Kenny MacAskill MP and former MSP was Scottish Justice Secretary from 2007 to 2014. His article severely critical of the British Empire (The Scotsman, 11 June) reflects poorly on his successful career. Michael Portillo’s BBC2 TV series ‘Great Asian Railway Journeys’ showed that indigenous people in that part of the world value the inheritance of Empire as well as acknowledging that exploitation took place and the necessity of rebellion to achieve autonomy. Bringing tribes into nation states, creating civil institutions, bringing education, technology, communication and expertise formed the basis of today’s prosperity. Singapore is a redeeming case in point. India is a great example.
I worked in Kenya in the eighties. One day I came across a Kikuyu leaning on the fence watching two portly expatriates playing golf at Limuru Golf Club. I thought he might be thinking about how much maize he could grow on these verdant acres. ‘The English did not conquer the world’ I thought, ‘They confused it’. One of my students was a Luo from the Lake Victoria region who told me ‘We were primitive, man. In the fifties we were still walking around naked’. Christianity led people out of animism and educated Jomo Kenyatta and others so that they were able to lead their nation.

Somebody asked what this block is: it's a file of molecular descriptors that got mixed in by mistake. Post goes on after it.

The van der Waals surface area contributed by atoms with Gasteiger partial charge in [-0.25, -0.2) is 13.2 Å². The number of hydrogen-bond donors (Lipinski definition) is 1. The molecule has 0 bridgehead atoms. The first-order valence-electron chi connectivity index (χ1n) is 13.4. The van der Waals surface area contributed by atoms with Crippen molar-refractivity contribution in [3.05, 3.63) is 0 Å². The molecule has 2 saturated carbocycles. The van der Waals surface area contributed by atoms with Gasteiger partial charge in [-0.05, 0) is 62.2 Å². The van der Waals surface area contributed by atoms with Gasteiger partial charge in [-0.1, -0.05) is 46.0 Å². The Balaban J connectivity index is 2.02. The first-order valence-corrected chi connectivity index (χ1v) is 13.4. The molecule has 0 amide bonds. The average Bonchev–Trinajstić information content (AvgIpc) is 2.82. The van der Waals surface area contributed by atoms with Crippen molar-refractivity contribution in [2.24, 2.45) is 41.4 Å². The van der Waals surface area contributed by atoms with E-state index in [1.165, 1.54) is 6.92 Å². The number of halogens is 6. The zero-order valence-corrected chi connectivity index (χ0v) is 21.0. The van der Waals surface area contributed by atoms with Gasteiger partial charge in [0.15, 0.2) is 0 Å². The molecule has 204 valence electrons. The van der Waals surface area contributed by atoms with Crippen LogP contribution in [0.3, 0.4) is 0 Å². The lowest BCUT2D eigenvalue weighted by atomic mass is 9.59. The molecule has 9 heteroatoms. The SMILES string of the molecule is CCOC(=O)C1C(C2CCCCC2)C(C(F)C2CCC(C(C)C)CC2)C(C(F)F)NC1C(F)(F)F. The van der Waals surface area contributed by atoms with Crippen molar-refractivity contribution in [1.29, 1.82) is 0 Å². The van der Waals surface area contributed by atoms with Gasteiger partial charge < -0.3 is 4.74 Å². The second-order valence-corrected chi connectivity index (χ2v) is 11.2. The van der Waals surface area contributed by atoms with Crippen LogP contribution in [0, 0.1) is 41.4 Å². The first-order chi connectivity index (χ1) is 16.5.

The British Empire was racist and exploitative and it was atrociously violent from time to time. Mahatma Gandhi knew however that his non-violent politics would win against an Empire which was not like the USSR or Germany of his day. Nor was it like the China of today. Harold MacMillan’s 1960 Cape Town ‘Wind of Change’ speech recognised that time was up. Britain has always been self-interested but it also left a positive legacy.